Orchestry doesn’t disclosed numbers as we work many enterprise organizations and we have different agreements regarding NDAs, etc. but we have been overwhelmed with enthusiasm, partnerships and feedback that has kept us growing.
The steps we have taken to build our community for Orchestry are many of the same that we took previously with our other successful companies, including:
- Thought Leadership/Education/Training — we drive value directly into the Microsoft 365 community through constantly creating assets to share knowledge and learnings.
- Re-entering a Familiar Community — we are re-entering a community we are familiar with and who are familiar with us, helping us lean into our existing relationships.
- Product Quality — we know the proof isn’t in the concept but the product working exactly as you say it will work, which builds trust and integrity in a community.
- Continuous Innovation — we stay current and continuously look for ways to improve, which is baked into the fabric of the tech community and in our company.
What is your monetization model? How do you monetize your community of users? Have you considered other monetization options? Why did you not use those?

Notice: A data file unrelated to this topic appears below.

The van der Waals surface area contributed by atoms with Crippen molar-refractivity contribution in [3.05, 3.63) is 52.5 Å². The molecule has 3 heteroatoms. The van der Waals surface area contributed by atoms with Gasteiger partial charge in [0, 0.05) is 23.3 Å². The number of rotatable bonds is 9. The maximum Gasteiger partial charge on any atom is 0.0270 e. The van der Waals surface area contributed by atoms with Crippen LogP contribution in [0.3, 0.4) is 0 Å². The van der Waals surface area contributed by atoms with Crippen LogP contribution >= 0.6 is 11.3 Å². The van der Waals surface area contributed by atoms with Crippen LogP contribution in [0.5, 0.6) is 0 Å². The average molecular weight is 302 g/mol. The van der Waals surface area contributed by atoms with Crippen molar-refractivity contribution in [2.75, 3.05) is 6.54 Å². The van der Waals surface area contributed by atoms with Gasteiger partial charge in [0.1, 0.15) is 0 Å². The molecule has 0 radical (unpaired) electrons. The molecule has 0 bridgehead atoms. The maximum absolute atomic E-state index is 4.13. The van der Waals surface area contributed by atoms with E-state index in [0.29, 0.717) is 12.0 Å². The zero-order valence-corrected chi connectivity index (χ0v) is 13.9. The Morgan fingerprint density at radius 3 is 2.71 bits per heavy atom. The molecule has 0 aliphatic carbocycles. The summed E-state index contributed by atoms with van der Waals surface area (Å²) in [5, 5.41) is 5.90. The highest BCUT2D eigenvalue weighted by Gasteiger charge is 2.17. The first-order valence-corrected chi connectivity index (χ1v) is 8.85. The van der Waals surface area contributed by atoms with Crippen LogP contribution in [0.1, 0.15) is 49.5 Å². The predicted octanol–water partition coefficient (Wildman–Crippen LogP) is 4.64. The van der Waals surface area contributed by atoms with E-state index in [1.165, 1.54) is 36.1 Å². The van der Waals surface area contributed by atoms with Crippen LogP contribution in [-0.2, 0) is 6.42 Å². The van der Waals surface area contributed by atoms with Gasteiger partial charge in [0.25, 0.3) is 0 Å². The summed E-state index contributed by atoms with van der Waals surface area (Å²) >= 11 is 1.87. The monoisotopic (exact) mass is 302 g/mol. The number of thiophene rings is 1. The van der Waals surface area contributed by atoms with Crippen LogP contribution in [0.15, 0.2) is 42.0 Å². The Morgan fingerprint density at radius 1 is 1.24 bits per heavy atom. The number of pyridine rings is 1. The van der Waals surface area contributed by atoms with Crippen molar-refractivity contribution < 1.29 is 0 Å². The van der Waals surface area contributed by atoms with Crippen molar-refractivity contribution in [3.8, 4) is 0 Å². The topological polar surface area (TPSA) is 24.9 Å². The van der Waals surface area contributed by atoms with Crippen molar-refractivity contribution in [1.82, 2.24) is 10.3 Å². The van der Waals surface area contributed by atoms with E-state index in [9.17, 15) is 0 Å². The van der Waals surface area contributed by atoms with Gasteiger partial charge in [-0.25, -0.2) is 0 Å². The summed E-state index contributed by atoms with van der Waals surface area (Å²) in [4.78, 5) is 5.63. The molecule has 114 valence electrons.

Our monetization model is simple, a paid Enterprise Subscription Model, that most enterprise organizations pay annually.
Based on your experience and success, what are the five most important things one should know in order to create a very successful SaaS? Please share a story or an example for each.
- Know the Market — this is foundational for success. With Orchestry, we have been in the Microsoft 365/Office 365 market for well over a decade. But, when we looked at what we want to do next, we didn’t pretend to know what the market needed or wanted today, which is why this entire company started with a research project to interview organizations about their successes and challenges using Microsoft 365.
- Understand the Technology, Deeply — this is critical, as it can be the difference between obsolescence and success. If you don’t understand the technology you are working with or building upon, this can create a disparity between where your product is headed and where the underlying technology is roadmapped. It can also make your product repetitive, if you are developing a product that matches the planned functionality of the technology you build upon. We have seen this time and time again in our industry, where Microsoft releases new features/functions and when it matches an exact product offering on the market, that product and company become obsolete.